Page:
gland

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gland A group of cells with a communal secretory function. Exocrine glands incorporate a duct, or a system of ducts like tributaries leading to a river, which open onto an external or internal body surface. Some are simple or spiral pits(such as sweat glands in the skin or those which secrete acid and enzymes into the stomach) with a few secreting cells in their depths; others vary in size and complexity from the small salivary glands to the mammary glands (breasts). Endocrine glands by contrast are ductless, and secrete hormones directly into the bloodstream. The activity of all glands is regulated by chemical or nervous signals, or both. Molecules in the local environment, or brought by the blood, or released from nerve endings of the autonomic nervous system bind to cell membrane receptors, starting a sequence of signals within the cells which results in an increase (or decrease) in extrusion of their own particular secretion.

The nodular enlargements which can be felt under the skin in association with an infection (such as those in the neck with a sore throat) are commonly called swollen ‘lymph glands’, but they are not secretory and are more correctly called lymph nodes.

Stuart Judge


See adrenal glands; alimentary system; breasts; hormones; pancreas; parathyroid glands; pituitary gland; sweating; thyroid.

gland

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gland A group of cells or a single cell in animals or plants that is specialized to secrete a specific substance. In animals there are two types of glands, both of which synthesize their secretions. Endocrine glands discharge their products directly into the blood vessels; exocrine glands secrete through a duct or network of ducts into a body cavity or onto the body surface. Secretory cells are characterized by having droplets (vesicles) containing their products. See also secretion.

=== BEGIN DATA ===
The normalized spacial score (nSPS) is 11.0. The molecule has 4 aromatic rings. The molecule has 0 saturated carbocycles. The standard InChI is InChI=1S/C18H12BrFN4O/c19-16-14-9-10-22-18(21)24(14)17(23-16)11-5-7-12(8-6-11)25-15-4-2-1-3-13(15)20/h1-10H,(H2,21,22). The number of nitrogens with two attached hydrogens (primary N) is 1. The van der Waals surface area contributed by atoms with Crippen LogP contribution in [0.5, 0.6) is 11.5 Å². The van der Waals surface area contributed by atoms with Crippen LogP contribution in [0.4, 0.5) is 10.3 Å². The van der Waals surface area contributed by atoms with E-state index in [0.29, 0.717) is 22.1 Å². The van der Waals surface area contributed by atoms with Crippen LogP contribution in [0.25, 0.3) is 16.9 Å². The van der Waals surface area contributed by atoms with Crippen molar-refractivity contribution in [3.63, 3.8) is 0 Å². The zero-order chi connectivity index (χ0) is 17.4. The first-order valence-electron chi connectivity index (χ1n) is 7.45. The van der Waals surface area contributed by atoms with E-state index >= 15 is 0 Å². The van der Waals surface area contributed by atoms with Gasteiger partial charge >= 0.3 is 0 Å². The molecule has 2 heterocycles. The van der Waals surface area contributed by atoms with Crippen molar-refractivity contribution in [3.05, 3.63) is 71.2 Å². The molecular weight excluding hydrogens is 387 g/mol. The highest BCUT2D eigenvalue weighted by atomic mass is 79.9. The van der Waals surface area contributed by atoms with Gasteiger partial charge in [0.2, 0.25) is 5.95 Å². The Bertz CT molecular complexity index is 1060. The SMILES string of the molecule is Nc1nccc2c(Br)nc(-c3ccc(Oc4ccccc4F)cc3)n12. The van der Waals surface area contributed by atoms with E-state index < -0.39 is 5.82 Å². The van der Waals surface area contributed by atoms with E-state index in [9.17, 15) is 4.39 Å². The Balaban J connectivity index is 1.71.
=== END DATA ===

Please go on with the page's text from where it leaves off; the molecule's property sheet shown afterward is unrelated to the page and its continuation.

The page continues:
In plants glands are specialized to secrete certain substances produced by the plant. The secretions may be retained within a single cell, secreted into a special cavity or duct, or secreted to the outside. Examples are the water glands (hydathodes) of certain leaves, nectaries (see nectar), and the digestive glands of certain carnivorous plants.

gland

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gland1 / gland/ • n. an organ in the human or animal body that secretes particular chemical substances for use in the body or for discharge into the surroundings. ∎  a structure resembling this, esp. a lymph node. ∎  Bot. a secreting cell or group of cells on or within a plant structure.gland2 • n. a sleeve used to produce a seal around a piston rod or other shaft.

gland

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gland Cell or tissue that manufactures and secretes special substances. There are two basic types. Exocrine glands make such substances as hydrochloric acid, mucus, sweat, sebaceous fluids and enzymes, and secrete these usually through ducts to an external or internal body surface. Endocrine glands contain cells that secrete hormones directly into the bloodstream. See also endocrine system

gland

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gland (gland) n. an organ or group of cells that is specialized for synthesizing and secreting certain fluids, either for use in the body or for excretion. See endocrine gland, exocrine gland, secretion.

gland

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gland A cell or group of cells that is specialized for the secretion of a particular substance.

gland

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gland XVII. — F. glande, later form of OF. glandre (see next).